Organizations and Markets
The economies of modern industrialized society can more appropriately be labeled organizational economies than market economies. Thus, even market-driven capitalist economies need a theory of organizations as much as they need a theory of markets. The attempts of the new institutional economics to explain organizational behavior solely in terms of agency, asymmetric information, transaction costs, opportunism, and other concepts drawn from neoclassical economics ignore key organizational mechanisms like authority, identification, and coordination, and hence are seriously incomplete. The theory presented here is simple and coherent, resting on only a few mechanisms that are causally linked. Better yet, it agrees with empirical observations of organizational phenomena. Large organizations, especially governmental ones, are often caricatured as "bureaucracies," but they are often highly effective systems, despite the fact that the profit motive can penetrate these vast structures only by indirect means.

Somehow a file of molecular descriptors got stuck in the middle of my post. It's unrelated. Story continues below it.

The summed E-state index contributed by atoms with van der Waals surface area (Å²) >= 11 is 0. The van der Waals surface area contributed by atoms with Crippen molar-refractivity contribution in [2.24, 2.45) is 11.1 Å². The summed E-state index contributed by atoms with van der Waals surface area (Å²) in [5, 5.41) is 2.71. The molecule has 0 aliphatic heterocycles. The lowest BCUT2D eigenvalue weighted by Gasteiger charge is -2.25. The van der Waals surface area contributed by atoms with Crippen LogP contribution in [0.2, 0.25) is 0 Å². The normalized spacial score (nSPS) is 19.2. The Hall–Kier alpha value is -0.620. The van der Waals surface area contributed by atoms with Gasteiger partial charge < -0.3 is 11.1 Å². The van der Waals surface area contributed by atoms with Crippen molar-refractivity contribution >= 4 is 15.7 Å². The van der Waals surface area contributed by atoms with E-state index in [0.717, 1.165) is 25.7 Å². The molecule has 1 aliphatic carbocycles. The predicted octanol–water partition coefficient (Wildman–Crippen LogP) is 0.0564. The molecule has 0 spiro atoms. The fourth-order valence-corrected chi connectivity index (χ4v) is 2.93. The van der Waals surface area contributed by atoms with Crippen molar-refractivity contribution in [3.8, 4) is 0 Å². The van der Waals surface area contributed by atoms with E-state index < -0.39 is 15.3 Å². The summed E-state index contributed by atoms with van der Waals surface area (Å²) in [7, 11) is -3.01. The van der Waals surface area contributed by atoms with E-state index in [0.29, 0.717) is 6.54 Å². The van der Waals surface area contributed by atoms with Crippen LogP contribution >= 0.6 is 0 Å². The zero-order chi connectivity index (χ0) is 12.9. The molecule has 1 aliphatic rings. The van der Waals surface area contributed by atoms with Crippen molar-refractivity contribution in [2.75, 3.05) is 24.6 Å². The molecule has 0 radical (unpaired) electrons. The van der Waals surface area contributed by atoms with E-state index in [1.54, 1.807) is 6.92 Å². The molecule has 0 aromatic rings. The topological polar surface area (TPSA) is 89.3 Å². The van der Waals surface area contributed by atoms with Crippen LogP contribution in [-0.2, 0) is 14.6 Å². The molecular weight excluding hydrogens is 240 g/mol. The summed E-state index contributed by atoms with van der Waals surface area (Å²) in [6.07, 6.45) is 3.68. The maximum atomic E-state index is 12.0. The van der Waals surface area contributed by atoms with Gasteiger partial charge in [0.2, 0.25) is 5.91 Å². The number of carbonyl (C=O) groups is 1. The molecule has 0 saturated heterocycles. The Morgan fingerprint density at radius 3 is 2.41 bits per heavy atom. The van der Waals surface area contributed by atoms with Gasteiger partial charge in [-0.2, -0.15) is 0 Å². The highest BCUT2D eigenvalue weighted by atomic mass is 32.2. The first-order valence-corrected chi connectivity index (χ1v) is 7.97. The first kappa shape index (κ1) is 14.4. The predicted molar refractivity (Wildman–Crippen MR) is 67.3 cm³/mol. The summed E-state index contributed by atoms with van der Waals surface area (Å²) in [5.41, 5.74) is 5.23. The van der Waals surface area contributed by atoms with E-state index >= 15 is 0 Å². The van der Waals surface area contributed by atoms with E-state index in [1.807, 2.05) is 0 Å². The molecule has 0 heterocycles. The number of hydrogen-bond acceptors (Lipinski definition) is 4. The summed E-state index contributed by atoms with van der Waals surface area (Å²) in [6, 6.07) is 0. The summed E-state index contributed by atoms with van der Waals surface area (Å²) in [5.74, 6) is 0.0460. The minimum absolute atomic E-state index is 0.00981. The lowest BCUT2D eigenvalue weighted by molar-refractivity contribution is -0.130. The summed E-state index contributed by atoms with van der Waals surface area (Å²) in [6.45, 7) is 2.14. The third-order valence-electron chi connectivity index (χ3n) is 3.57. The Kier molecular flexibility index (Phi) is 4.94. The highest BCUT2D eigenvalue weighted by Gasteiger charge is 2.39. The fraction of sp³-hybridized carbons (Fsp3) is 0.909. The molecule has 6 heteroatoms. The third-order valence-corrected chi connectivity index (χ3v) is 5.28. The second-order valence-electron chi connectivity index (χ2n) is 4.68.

Volume (Year): 5 (1991)
Issue (Month): 2 (Spring)
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Please report citation or reference errors to , or , if you are the registered author of the cited work, log in to your RePEc Author Service profile, click on "citations" and make appropriate adjustments.:
- Simon, Herbert A, 1979.
"Rational Decision Making in Business Organizations,"
American Economic Review,
American Economic Association, vol. 69(4), pages 493-513, September.
- Simon, Herbert A., 1978. "Rational Decision-Making in Business Organizations," Nobel Prize in Economics documents 1978-1, Nobel Prize Committee.
- Ross, Stephen A, 1973. "The Economic Theory of Agency: The Principal's Problem," American Economic Review, American Economic Association, vol. 63(2), pages 134-139, May.
- Demsetz, Harold & Lehn, Kenneth, 1985. "The Structure of Corporate Ownership: Causes and Consequences," Journal of Political Economy, University of Chicago Press, vol. 93(6), pages 1155-1177, December.
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